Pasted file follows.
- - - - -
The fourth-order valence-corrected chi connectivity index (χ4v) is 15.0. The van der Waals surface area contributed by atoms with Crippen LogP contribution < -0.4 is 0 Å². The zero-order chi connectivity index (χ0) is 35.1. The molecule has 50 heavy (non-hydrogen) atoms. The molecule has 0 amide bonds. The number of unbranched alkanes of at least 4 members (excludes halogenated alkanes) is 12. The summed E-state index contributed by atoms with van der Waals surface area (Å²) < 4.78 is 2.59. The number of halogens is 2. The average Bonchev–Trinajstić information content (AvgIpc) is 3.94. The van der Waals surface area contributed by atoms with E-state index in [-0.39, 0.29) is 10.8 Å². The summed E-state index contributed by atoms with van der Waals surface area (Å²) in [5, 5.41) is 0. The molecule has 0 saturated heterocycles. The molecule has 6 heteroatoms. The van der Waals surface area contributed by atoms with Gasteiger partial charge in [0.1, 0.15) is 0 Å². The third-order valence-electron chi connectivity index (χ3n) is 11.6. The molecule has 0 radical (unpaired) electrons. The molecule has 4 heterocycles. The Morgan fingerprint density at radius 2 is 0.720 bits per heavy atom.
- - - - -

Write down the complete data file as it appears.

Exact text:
The fourth-order valence-corrected chi connectivity index (χ4v) is 15.0. The van der Waals surface area contributed by atoms with Crippen LogP contribution < -0.4 is 0 Å². The zero-order chi connectivity index (χ0) is 35.1. The molecule has 50 heavy (non-hydrogen) atoms. The molecule has 0 amide bonds. The number of unbranched alkanes of at least 4 members (excludes halogenated alkanes) is 12. The summed E-state index contributed by atoms with van der Waals surface area (Å²) < 4.78 is 2.59. The number of halogens is 2. The average Bonchev–Trinajstić information content (AvgIpc) is 3.94. The van der Waals surface area contributed by atoms with E-state index in [-0.39, 0.29) is 10.8 Å². The summed E-state index contributed by atoms with van der Waals surface area (Å²) in [5, 5.41) is 0. The molecule has 0 saturated heterocycles. The molecule has 6 heteroatoms. The van der Waals surface area contributed by atoms with Gasteiger partial charge in [0.1, 0.15) is 0 Å². The third-order valence-electron chi connectivity index (χ3n) is 11.6. The molecule has 0 radical (unpaired) electrons. The molecule has 4 heterocycles. The Morgan fingerprint density at radius 2 is 0.720 bits per heavy atom.